This photograph showed up in my Facebook newsfeed this morning.
All of this is apart from Komen's notorious support of Planned Parenthood, which was in the media spotlight in 2012 -- first for ending their support of PP, and then caving under pressure. My Archdiocese forbade parishes from supporting Komen then -- an order that has not, to my knowledge, been rescinded.
[The stuff of which newsfeeds are made]
I'd heard of this vaguely. I posted it on my timeline and lots of helpful comments followed.
From parishioner (and amigo), Kevin,
I found a breakdown for 2011. That year--according to their accounting figures at least--Komen spent 15% of their money on cancer research, which is only one category of "program expenses". Other categories include screening (12% in 2011...some of the money going to Planned Parenthood is here I believe) and treatment (5% in 2011).
18% went to fund-raising and administration (including the legal department's efforts to sue anyone and everyone who has the audacity to use the color pink, the word "cure", et cetera). Again, that's officially, according to their own figures...there are many ways for charities to keep this percentage down via creative accounting.
43% was spent on the ubiquitous "awareness" and education campaigns...and there's all sorts of room for fiscal mischief in this bloated part of the budget, which has long been Komen's biggest line item by far. Because the core purpose of Komen is to perpetuate itself and the pink crusade...of course. Whether there's any need in America to spend so much as one thin dime more towards breast cancer "awareness" is entirely beside the point.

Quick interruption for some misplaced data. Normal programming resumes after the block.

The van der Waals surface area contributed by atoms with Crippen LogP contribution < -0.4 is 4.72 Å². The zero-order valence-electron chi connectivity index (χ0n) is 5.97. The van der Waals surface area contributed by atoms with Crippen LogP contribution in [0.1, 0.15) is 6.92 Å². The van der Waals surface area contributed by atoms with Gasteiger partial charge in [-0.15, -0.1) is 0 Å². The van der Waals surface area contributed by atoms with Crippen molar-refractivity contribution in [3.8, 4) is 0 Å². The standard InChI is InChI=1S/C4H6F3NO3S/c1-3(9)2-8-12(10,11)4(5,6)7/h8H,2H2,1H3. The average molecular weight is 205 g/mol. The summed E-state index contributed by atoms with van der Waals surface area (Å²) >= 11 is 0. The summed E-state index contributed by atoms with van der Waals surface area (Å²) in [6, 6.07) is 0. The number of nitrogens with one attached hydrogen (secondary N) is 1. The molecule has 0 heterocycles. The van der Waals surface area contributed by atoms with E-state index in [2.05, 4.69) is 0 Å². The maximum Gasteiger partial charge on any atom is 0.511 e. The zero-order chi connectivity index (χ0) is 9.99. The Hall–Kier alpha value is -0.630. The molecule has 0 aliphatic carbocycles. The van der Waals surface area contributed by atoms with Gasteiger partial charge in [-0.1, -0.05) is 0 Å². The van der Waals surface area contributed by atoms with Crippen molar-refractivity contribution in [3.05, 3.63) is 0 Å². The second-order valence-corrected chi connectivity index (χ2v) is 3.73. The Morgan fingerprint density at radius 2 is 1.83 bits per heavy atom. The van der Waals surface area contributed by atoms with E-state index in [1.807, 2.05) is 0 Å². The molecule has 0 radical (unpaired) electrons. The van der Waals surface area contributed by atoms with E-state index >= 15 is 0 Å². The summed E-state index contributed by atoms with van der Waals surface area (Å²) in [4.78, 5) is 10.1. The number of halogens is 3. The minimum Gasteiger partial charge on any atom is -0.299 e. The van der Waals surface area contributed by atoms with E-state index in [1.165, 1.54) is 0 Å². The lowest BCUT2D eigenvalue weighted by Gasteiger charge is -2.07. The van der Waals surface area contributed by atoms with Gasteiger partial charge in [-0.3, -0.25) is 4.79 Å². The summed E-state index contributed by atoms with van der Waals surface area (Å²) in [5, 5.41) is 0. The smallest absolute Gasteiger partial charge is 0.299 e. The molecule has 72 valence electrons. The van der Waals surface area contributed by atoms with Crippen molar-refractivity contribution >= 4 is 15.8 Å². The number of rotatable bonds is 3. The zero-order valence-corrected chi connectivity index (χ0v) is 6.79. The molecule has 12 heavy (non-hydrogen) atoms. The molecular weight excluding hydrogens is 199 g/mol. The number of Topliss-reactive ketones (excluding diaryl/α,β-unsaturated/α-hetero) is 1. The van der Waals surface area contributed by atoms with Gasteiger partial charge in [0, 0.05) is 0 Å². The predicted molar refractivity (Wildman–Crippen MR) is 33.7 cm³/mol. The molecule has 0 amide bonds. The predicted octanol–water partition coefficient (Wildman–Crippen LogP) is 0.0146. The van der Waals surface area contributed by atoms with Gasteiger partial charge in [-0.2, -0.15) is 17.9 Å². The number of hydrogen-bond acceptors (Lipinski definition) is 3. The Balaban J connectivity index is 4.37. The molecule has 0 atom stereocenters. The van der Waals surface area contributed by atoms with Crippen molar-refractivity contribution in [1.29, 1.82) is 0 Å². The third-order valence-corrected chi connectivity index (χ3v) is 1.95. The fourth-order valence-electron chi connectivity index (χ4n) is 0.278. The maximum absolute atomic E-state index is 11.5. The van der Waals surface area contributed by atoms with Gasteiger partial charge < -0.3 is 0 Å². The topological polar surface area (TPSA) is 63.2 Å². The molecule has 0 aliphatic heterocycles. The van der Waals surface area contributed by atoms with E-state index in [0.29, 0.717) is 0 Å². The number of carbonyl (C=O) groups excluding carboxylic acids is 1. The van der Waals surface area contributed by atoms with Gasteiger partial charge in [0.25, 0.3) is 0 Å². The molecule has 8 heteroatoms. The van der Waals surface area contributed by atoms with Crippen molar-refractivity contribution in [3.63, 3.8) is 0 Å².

Finally, I always want to put in a word for a very small group of people: the estimated 2360 American men who will be diagnosed with breast cancer this year, and the estimated 430 who will die from it. (A tiny number, yes...but the latter figure is still, by way of comparison, approximately ten times the number killed on average each year in school and university shootings.) They must be among the loneliest people in the world.
[He provided a link for the numbers.]
Then an NBC story from 2013.
Ken Berger, president and CEO of Charity Navigator, which evaluates and rates charities, called Brinker’s salary “extremely high.”
“This pay package is way outside the norm," he said. "It's about a quarter of a million dollars more than what we see for charities of this size. ... This is more than the head of the Red Cross is making for an organization that is one-tenth the size of the Red Cross.”
Then this very illustrative infographic, which shows the disproportionate amount of money breast-cancer research gets. Ubiquitous publicity and a not-so-subtle pressure to donate in various social circles helps a lot, it seems (source unknown).
|[Match the colors]|
So, it's October. Please keep in prayer those who are suffering from breast-cancer. Do your bit to encourage regular check ups. Pray for those who have died, and their loved ones.
If you wish to donate to a cause, the Breast Cancer Research Foundation gets high marks at Charity Navigator. They're not listed in the American Life League's questionable list, nor on this list from the Archdiocese of Oklahoma City.
So, think before you pink.